"I do not say that the current systems of risk management or econometric forecasting are not in large measure soundly rooted in the real world. The exploration of the benefits of diversification in risk-management models and the use of an elaborate macroeconomic model does enforce forecasting discipline. It requires, for example, that saving equal investment, that the marginal propensity to consume be positive, and that inventories be non-negative. These restraints, among others, eliminated most of the distressing inconsistencies of the unsophisticated forecasting world of a half century ago.
"But these models do not fully capture what I believe has been, to date, only a peripheral addendum to business-cycle and financial modeling -- the innate human responses that result in swings between euphoria and fear that repeat themselves generation after generation with little evidence of a learning curve. Asset price bubbles build and burst today as they have since the early 18th century, when modern competitive markets evolved. To be sure, we tend to label such behavioural responses as non-rational. But forecasters' concerns should be not whether human response is rational or irrational, only that it is observable and systematic.
"This, to me, is the large missing 'explanatory variable' in both risk management and macroeconomic models."
Here's another really smart idea along similar lines. It's from the current Economics column in April's Conde Nast Portfolio, plainly titled "The Economics of Fear." Honoring the customary wisdom of venerable economic gurus Ben Bernanke, current head of the Fed, and Lawrence Summers, former Treasury secretary, the author finds he must take issue with their predictions that the current downturn won't get too bad. His column is subtitled, "Why this recession is going to hit particularly hard -- and last longer than you think."
"In economics, as in quantum physics, nothing is certain, but failing housing prices and slumping consumer confidence point to a deep recession that could last for two or three years. Psychology is critical in economics, and right now it is battered....
"Just as consumers are hitting the panic button, companies are also being squeezed, with many of them unable to access money precisely at a time when they need it."
Columnist John Cassidy then goes on to analyze various tourniquets our government and big business are attempting to apply to these arterial gashes in consumer and business confidence. He cites historical examples ranging from the U.S. slump of the 1870s, which lasted longer than the Great Depression, to the Nordic banking crises of the late 1980s and early 1990s. The latter were only resolved after the countries' governments took over major banks as a last resort to solve "systemic banking problems" that, like ours today, were wreaking havoc throughout their economies.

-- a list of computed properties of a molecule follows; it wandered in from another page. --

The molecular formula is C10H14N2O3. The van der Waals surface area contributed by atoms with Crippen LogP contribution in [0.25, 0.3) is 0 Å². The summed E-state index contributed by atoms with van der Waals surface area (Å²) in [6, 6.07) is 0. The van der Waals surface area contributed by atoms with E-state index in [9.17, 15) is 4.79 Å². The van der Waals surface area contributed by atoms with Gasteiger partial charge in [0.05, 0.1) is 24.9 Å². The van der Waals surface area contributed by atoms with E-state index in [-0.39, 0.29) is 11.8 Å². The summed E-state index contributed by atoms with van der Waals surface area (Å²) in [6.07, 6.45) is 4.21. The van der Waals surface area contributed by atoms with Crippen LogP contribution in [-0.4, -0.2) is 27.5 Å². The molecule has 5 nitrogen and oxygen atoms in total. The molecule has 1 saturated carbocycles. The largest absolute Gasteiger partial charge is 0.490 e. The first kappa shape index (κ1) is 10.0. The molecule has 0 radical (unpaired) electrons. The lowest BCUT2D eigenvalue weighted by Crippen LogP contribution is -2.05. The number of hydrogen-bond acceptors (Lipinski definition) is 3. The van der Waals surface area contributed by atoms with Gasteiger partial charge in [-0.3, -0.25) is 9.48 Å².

As we might expect, Cassidy stops short of recommending such draconian measures here. But he nonetheless notes that the current "rescue efforts" being attempted, such as interest-rate cuts and stimulus plans, are "too opaque and indirect to restore confidence, which is their ultimate goal. Lost trust takes a very long time recover."
Neither Alan Greenspan nor Conde Nast Portfolio's Economics columnist -- in a magazine subheaded "Business Intelligence" -- might likely claim or even acknowledge notions such as "emotional intelligence." Much less a developmental or, dare we say it?, evolutionary and integral understanding of human consciousness, culture, and society, including finance and economics.
I won't pretend to anything close to profound understanding of macro economic and financial cycles. But I make my way in the world by, among other things, counseling individuals and couples about how they deal with primal emotional passages such as fear and euphoria, distrust and trust.
Which leads to my simple point. Sooner or later the preeminent financial wizards of our time -- the Greenspans, Bernankes, and Summerses -- will have to integrate their wisdom with that of emotional and spiritual wizards, to create new models for such things as risk management and macroeconomic forecasting. Think about it. If the leading edge intelligence of business and finance does not seek out and merge itself with a similarly robust, brilliant, vanguard comprehension of the real roots and dynamics of emotional, psychological, and spiritual cycles, in individuals and collectives, how can we possibly even find the "missing 'explanatory variable'" that Greenspan laments? Much less help millions of ordinary investors and homeowners, as well as big corporations, and even whole nations, ground their own best risk management and macroeconomic forecasting in more complete pictures of how we humans tick? Does macroeconomics depend on macro -- and micro -- emotion?
I guess it's not so much a point as a question. Or two. I'll leave it at that. Along with a prayer that somehow, by everyone's urgent efforts and, yes, plain old grace, we may be spared the worst- or even worse-case eventualities that many wise people find far too likely to unfold, perhaps for years to come.